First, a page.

Uttarakhand, in its short political history as a separate state, has been no stranger to candidates switching political allegiances in hopes of a better chance of winning, or, in some cases, out of dissatisfaction from their previous parties. Uttarakhand is a state where governments have been formed on the basis of single-digit differences in the number of seats, and with the dominance of certain political parties in the state, turncoats may have a significant say in which party forms the government.
Turncoats and their classification
Before beginning with the analysis of turncoat candidates, it is important to clearly classify turncoat candidates on the basis of the political parties that they choose to contest from. By and large, the political landscape has been dominated by two national parties – the Bharatiya Janata Party (BJP) and the Indian National Congress (INC). This dominance has only solidified with time with other state-based parties such as the Samajwadi Party (SP) and the Bahujan Samaj Party (BSP) seeing a consistent election-on-election decline in their vote share (Figure 1).
Based on this pattern, this article classifies political parties into two categories – Major Political Parties, comprising the BJP and the INC, and Non-Major Political Parties comprising state-based parties such as BSP, SP, etc., in addition to other independent candidates.
Figure 1: Party-wise vote share in Uttarakhand (2002-2022)
As shown in Figure 2, there has been a significant uptrend in the number of turncoats, with the number in 2022 being over double compared to 2007 (31 and 15 respectively). While the 2017 Assembly Elections saw the highest number of turncoats, the figure is marginally higher than that of 2022.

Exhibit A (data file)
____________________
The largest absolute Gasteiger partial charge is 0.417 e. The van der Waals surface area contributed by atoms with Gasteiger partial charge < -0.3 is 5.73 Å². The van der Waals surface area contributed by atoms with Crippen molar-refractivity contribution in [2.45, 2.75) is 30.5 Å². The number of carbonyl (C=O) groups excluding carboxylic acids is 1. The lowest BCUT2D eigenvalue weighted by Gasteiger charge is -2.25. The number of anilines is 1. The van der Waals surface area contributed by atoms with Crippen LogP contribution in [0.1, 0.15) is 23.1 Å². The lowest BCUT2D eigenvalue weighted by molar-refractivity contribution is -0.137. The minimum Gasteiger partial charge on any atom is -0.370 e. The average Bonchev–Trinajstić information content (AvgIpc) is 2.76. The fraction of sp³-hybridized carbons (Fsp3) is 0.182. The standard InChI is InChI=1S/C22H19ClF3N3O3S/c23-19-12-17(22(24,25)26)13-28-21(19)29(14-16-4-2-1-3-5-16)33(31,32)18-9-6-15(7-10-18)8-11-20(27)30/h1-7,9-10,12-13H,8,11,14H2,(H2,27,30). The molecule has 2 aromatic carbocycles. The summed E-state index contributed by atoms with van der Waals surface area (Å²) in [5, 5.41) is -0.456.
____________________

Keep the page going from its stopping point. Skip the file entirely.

Figure 2: Number of Turncoat Candidates by Assembly Election (2007-2022)
In terms of being categorized, compared to Major Parties, between 2007 and 2022, Non-Major Parties fielded about double the number of turncoat candidates, as observed in Figure 3.
Figure 3: Comparison of the number of turncoat candidates fielded by Major and Non-Major Political Parties (2007-2022)
Out of the 74 Non-Major Party turncoats, only 19 switched to the Major Parties between 2007 and 2022. Out of the candidates who switched to the Major Parties, 9 joined the BJP and 10 joined the INC.
Figure 4: Number of Non-Major Party Turncoats Switching to Major, or within Non-Major, Parties (2007-2022)
While more in number overall, Non-Major Party turncoat candidates did not see much electoral success. Out of the 55 Non-Major Party turncoats, only one candidate emerged victorious; out of the 19 candidates who switched to Major Parties, 4 were able to gain seats in the legislative assembly.
Table 1: Electoral success of turncoat candidates
|Turncoat Classification||Number of Turncoat Candidates||Successful Turncoat Candidates|
|Non-Major Party to Non-Major Party||55||1|
|Non-Major Party to Major Party||19||4|
More particularly, out of the 4 winning turncoats who switched from Non-Major Parties to Major Parties, 3 belong to the BJP.
Table 2: Number of turncoats from Non-Major Parties who contested from BJP and INC (2007-2022)
|Turncoat Classification||Number of Candidates||Successful Turncoat Candidates|
|Non-Major Party to BJP||9||3|
|Non-Major Party to INC||10||1|
From the above discussion, it can be inferred that the success of turncoat candidates remains, by and large, shaped by the factor of belonging to Major Parties.
Let us now have a look at the Major Party turncoat candidates closely. It can be observed that turncoat candidates who join the INC from the BJP are significantly less likely to be victorious following them switching political parties. 24 such candidates exist who have switched within the Major Parties, that is, from the BJP to the INC, and vice versa. Out of these, 14 candidates switched from the INC to the BJP and 10 switched from the BJP to the INC. 10 turncoats who joined the BJP were able to win seats to the legislative assembly, while only 2 such Congress candidates found success. BJP turncoat candidates, thus, have an impressive 71.4 per cent winning rate as compared to Congress’ 20 per cent winning rate.